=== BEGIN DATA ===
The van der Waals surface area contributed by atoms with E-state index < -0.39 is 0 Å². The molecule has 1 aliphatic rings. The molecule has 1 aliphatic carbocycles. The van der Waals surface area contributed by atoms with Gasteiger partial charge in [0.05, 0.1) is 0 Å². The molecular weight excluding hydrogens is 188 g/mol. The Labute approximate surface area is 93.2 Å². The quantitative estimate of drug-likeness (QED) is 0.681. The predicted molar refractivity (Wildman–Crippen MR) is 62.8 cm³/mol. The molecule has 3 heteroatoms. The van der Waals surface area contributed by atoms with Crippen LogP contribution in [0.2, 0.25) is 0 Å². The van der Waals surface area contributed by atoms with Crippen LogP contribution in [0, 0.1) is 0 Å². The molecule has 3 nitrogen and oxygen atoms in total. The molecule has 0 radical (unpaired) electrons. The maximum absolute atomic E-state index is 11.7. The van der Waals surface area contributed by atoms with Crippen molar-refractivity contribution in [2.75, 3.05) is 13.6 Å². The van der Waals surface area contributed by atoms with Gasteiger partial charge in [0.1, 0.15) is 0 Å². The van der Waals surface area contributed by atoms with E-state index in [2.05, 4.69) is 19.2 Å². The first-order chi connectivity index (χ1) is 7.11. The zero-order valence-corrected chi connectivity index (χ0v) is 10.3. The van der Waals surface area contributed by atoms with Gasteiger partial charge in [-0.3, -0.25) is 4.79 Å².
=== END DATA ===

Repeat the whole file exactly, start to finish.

The van der Waals surface area contributed by atoms with E-state index < -0.39 is 0 Å². The molecule has 1 aliphatic rings. The molecule has 1 aliphatic carbocycles. The van der Waals surface area contributed by atoms with Gasteiger partial charge in [0.05, 0.1) is 0 Å². The molecular weight excluding hydrogens is 188 g/mol. The Labute approximate surface area is 93.2 Å². The quantitative estimate of drug-likeness (QED) is 0.681. The predicted molar refractivity (Wildman–Crippen MR) is 62.8 cm³/mol. The molecule has 3 heteroatoms. The van der Waals surface area contributed by atoms with Crippen LogP contribution in [0.2, 0.25) is 0 Å². The van der Waals surface area contributed by atoms with Crippen LogP contribution in [0, 0.1) is 0 Å². The molecule has 3 nitrogen and oxygen atoms in total. The molecule has 0 radical (unpaired) electrons. The maximum absolute atomic E-state index is 11.7. The van der Waals surface area contributed by atoms with Crippen molar-refractivity contribution in [2.75, 3.05) is 13.6 Å². The van der Waals surface area contributed by atoms with Gasteiger partial charge in [0.1, 0.15) is 0 Å². The van der Waals surface area contributed by atoms with E-state index in [2.05, 4.69) is 19.2 Å². The first-order chi connectivity index (χ1) is 7.11. The zero-order valence-corrected chi connectivity index (χ0v) is 10.3. The van der Waals surface area contributed by atoms with Gasteiger partial charge in [-0.3, -0.25) is 4.79 Å².